Monument: Quality Coffee Without the Wait

by Zosia Czarnecka

Whyte Avenue’s 27 year old Block 1912 is everything you would expect from a cozy, romantic coffee shop.  Brick interior, soft lighting, live music, and mismatched furniture: its romantic eccentricity is now conventional.  Last year, owner Jorel Pepin set aside everything he knew about coffee bar branding and started fresh. From that blank canvas rose Monument Coffee Bar – Block 1912’s hip downtown sister. Contrasting Block’s vintage, twilight atmosphere, Monument is flooded with natural light, blue-tinted concrete and sleek countertops. The bar rises, monumental, from its surroundings, framed with a canopy of coffee plants and vines that are accentuated by raw concrete.

But the name of the place wasn’t always apparent. In fact, it took nine months for Jorel to baptize his new coffee bar – almost as long as it took to build it. Originally, Jorel went through over one thousand female French names, looking for a romantic, delicate moniker. But Monument isn’t a patisserie and he didn’t want to mislead customers with saccharine notions of croissants and pain au chocolat. Seeking inspiration, he went on a tour of the world’s greatest cafe cities – Vancouver, Amsterdam, Montreal, Paris and London. Monument’s host, the Mayfair Village, is named after the affluent Mayfair district in London (home to the famous May Fair hotel near Hyde Park) so Jorel naturally sought inspiration from its roots. He made a list of all of the nearby subway stations, notable landmarks, people and places and started meticulously pairing them with “coffee bar”. Saying Monument Coffee Bar aloud sent shivers down his spine – he’d finally found the perfect match.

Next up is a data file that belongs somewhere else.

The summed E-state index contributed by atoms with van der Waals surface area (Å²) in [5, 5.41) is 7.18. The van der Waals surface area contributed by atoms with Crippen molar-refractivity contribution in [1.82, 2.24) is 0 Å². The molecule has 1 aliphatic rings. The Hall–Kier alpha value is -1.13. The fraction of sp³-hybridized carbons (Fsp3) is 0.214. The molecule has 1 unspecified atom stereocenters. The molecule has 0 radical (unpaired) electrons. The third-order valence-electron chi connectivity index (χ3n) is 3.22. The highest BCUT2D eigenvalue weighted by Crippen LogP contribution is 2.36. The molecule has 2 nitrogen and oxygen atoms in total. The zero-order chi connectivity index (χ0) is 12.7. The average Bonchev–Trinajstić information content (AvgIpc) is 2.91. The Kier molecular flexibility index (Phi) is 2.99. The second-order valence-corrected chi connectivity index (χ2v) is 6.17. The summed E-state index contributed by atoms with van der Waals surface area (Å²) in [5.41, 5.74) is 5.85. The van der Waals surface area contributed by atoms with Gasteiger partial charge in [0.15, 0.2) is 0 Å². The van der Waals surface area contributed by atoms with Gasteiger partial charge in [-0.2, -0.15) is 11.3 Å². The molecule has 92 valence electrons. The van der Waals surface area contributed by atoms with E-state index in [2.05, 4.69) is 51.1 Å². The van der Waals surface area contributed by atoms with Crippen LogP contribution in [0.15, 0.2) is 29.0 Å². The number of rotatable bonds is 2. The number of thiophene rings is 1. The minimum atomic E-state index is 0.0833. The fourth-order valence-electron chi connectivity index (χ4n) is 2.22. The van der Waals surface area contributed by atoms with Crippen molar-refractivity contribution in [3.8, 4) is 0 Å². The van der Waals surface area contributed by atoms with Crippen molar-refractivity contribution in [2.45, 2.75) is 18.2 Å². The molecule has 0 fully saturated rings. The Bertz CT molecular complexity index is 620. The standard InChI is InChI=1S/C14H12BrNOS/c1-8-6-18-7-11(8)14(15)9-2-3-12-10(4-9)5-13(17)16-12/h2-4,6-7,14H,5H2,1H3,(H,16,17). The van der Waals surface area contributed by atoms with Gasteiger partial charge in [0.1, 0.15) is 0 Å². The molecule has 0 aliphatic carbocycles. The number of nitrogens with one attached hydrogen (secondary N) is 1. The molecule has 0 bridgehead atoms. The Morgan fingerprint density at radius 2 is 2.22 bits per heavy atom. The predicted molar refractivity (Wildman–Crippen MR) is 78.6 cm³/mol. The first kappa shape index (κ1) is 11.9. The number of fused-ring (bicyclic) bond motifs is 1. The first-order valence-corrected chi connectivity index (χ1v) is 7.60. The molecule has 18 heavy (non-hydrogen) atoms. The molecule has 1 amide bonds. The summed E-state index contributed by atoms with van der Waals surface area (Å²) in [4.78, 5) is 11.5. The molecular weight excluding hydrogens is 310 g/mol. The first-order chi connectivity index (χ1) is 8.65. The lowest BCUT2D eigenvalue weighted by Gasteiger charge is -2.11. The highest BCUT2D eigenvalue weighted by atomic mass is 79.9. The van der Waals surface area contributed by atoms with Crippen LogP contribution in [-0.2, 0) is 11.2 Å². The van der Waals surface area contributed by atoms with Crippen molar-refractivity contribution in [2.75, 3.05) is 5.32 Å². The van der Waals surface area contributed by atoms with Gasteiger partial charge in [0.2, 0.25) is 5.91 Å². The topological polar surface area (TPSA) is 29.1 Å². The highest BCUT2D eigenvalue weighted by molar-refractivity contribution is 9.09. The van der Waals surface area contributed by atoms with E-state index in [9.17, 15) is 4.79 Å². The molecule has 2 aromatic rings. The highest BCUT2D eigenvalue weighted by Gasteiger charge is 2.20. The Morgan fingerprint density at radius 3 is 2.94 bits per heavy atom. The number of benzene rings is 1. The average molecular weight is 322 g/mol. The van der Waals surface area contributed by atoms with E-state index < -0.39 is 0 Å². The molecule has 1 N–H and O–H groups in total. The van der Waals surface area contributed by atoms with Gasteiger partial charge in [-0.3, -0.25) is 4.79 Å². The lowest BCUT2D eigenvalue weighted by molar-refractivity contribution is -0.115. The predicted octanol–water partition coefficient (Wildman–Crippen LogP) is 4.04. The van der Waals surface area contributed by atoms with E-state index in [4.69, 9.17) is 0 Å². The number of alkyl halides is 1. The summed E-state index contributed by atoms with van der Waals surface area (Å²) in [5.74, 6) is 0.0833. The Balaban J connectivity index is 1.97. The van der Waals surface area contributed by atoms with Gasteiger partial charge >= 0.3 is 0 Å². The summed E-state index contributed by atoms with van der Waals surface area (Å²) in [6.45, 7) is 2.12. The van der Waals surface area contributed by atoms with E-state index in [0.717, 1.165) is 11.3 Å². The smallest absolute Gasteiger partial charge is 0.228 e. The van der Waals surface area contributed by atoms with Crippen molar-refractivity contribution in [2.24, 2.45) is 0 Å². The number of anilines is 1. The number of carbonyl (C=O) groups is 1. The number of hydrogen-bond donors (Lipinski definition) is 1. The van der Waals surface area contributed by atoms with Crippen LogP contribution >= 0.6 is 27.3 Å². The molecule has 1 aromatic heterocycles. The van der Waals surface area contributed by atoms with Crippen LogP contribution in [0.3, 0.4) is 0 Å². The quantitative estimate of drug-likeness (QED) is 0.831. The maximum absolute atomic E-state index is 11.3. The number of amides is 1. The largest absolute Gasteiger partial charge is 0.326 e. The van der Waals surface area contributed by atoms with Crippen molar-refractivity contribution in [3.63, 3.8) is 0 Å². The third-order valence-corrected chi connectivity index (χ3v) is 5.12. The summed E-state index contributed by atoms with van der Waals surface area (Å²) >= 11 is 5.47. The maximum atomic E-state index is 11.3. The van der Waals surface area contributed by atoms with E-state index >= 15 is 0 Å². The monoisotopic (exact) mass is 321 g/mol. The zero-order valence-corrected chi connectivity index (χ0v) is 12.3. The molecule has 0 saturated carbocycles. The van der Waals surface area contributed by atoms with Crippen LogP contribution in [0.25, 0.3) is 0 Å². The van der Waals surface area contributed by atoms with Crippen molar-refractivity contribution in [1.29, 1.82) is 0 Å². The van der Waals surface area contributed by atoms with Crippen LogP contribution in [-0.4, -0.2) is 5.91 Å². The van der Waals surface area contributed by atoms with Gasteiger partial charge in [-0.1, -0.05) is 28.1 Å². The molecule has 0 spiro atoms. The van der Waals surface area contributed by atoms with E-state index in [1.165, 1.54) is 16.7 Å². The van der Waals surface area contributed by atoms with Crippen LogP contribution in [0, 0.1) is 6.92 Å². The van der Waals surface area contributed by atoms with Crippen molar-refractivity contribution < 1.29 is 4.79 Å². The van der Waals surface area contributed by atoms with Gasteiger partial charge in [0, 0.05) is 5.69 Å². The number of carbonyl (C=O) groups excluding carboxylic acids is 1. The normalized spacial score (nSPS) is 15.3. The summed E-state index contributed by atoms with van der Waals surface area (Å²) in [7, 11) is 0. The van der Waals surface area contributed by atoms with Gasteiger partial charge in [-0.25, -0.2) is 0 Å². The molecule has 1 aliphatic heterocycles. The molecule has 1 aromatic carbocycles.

To add to the significance of the name, the area of the Mayfair Tower is where Jorel’s grandparents first lived when they moved to Edmonton more than 40 years ago. In a sense, the coffee bar is a monument to their family and the coffee legacy they are creating in Edmonton. Five years ago, Jasper Avenue was strictly Edmonton’s business headquarter, and if you wanted to enjoy a nice promenade and a sit-down coffee date, you would head to Whyte Ave instead. Fast forward to today and Monument Coffee Bar serves as a microcosm of the changing dynamic of the downtown core. With Roger’s Place, the LRT expansion, new pedways and fresh patios, Jasper Ave is populated not just with the business set but also families, students and tourists. Even Jorel, who designed Monument to fit this new atmosphere, is surprised by the rapid shift in the downtown demographic. Jorel told me he originally predicted that Monument’s average customer would be a run-and-go client – treating the coffee bar like any other franchise. He’s been pleasantly surprised that most customers are taking the time to sit in the French-style blue velvet chairs, enjoy a seat at the window bar and chat over a Moonshine Doughnut before heading back outside.

And Moonshine Doughnuts aren’t the only local treat served at this little caffeine oasis. Monument takes pride in its local selection of meat pies from Meat Street, personalized chocolate bars from Chocolate Haven (why not enjoy a Monument Coffee Bar at Monument Coffee Bar?), and coffee beans straight from Calgary’s Coffee Concept. Worried that your beans are travelling too far to get to your cup? Fear not because the coffee actually benefits from the road trip to the capital by using it as a degassing period – making your daily poison less bitter and more addicting. Prepared on one of Monument’s two $25 000 espresso machine set ups, you’ll be hard pressed to find a better coffee-complemented-snack combo downtown.

Photography courtesy of Courtney McNeilly.

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